There it was in the back seat, the bright red Chanel lipstick that ended up defining this actor’s already ravishing smile and an important direction his career would take. Thanks to talent and the opportunities he has accepted, Tye Olson stands out as remarkable not only for the widely varied screen-roles he is able to play but equally for a life he has maneuvered through some menacing times.
Adventurous enough to have left his home and loving family in Minnesota for an acting career, he was seized by news that would complicate his focus. What made him go in for the medical checkup? He says, quite simply, “I was a hypochondriac, so they caught it early and I was put on meds.” The hardest part of having been diagnosed as HIV positive was, he says, “the mentality of it. I was healthy but not mentally. It turns a person’s world upside down. My priorities changed and I lost track of the direction I wanted to go.” But, once on a prescribed course of medical treatment, go he did.
Between Los Angeles and San Francisco and back again for projects that included a significant role in the film Watercolors with a director who had become a father figure to him and and who wanted to do a documentary for Life-Cycle, a seven day bike ride from San Francisco to Los Angeles to increase awareness of and services for people diagnosed with AIDS. Tye has ridden in this event for five years, camping every twenty miles, although glamping, he says with a broad smile, is available as well. He stayed in San Francisco for a while in the luxury men’s-wear retail business, for which he is, of course, a fabulous model. He hung out with a few friends who liked to wear heels out for the evening, which was, he says “Fun, but takes practice.” And, here would be a good time to buckle your seat belt.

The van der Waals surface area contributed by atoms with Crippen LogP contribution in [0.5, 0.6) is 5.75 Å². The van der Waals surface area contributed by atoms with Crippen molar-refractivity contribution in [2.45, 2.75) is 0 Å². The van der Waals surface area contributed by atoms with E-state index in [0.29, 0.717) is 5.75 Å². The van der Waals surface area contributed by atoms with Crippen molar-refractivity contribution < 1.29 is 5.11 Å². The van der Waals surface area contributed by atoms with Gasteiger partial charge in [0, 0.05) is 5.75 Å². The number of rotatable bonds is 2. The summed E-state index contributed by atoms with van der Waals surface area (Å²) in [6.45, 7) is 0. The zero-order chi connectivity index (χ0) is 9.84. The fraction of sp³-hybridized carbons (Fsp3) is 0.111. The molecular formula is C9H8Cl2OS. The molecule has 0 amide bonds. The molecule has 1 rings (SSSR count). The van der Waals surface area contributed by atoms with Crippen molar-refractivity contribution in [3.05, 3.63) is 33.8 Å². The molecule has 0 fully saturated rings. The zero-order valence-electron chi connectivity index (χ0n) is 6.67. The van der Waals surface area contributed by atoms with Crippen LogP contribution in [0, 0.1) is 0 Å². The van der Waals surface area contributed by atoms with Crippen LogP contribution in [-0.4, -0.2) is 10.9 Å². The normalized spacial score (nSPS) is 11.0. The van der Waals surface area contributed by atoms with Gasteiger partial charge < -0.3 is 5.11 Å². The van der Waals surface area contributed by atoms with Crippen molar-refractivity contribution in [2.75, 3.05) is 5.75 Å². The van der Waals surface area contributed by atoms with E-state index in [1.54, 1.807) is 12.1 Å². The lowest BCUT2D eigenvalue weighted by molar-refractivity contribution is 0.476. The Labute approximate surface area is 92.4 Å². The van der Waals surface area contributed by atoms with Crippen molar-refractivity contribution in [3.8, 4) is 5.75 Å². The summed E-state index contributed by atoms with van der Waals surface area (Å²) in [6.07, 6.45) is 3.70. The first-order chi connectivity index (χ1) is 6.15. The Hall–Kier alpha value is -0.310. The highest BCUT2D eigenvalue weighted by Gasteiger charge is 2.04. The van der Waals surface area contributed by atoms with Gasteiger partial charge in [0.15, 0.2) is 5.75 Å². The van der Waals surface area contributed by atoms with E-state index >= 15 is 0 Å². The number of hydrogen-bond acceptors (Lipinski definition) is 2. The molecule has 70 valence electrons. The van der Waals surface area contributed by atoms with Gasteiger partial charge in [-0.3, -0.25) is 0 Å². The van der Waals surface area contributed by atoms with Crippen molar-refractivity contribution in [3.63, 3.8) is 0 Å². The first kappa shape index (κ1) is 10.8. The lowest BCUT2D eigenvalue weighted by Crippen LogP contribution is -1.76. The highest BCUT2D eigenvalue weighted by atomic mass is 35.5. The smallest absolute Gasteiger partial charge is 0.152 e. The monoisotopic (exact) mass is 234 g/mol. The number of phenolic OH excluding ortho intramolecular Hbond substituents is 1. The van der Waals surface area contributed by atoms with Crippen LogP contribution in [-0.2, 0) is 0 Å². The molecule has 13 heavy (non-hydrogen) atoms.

He was driving with Uber and Lyft when a life changing glimmer in the back seat of his vehicle, caught his eye. And his imagination; you can always count on Tye Olson to let imagination take a creative lead. He wrote to Uber to let his passengers know he found that Chanel lipstick, but as no one ever contacted him to claim it, he decided finally to put it on, and, as he notes, that “most beautiful red was the start of my drag life.” After a time of going out with friends in heels and dresses, he went out in drag to an audition for the part of a woman in a Japanese tv show. At what point did they know he was not physically a woman? He answers, reflecting a deeper societal change, “The male role was a man who transitioned into a woman. I played the woman role.” He now goes on auditions as “Tye” and asks if he is being booked as a man or woman. Personal fluidity gives him the advantage of being able to do either with equal strength, grace and beauty.
Tye,’s medical reality was hard enough for him to swallow, he says, but it came at a really difficult time for his parents and his sister living in Minnesota, who were all facing their own punishing challenges, so he chose not to tell them right away about his HIV diagnosis. With his defining sweetness and consideration of others, he waited until he could do it in person.
He is back in Los Angeles now, and while still a stylist for menswear company and doing some live theater in San Francisco, his first love is shooting a scene a few times and being complete with it. He is honing in on HIV advocacy and LGBT films. Recently he did an anti-smoking campaign as Taylor. Why is drag so appealing? He says, “Because you can’t take yourself so seriously. You have to be goofy with wigs and heels and running around.”
To hear Tye talk about his life in his own voice is to realize that harmony can be found even with some discordant threads. How fortunate for him that he wants to be remembered as resilient and happy, two qualities that are very much his and have held him in good stead at every difficult turn while keeping him grounded at every joyous one. No matter the mountain he has climbed, he has landed safely on his sometimes beautifully high-heeled feet.
His love letter may be to someone who has challenged him, who has pushed him. His mother always made the children write thank you letters, he says, “so people will have something in our handwriting, that we took the time to write it.” He says, “You can take a look at any day in your life and find someone who could use or deserves a love letter of gratitude.” Exactly, Tyler. Exactly. And, thank you for mentioning it.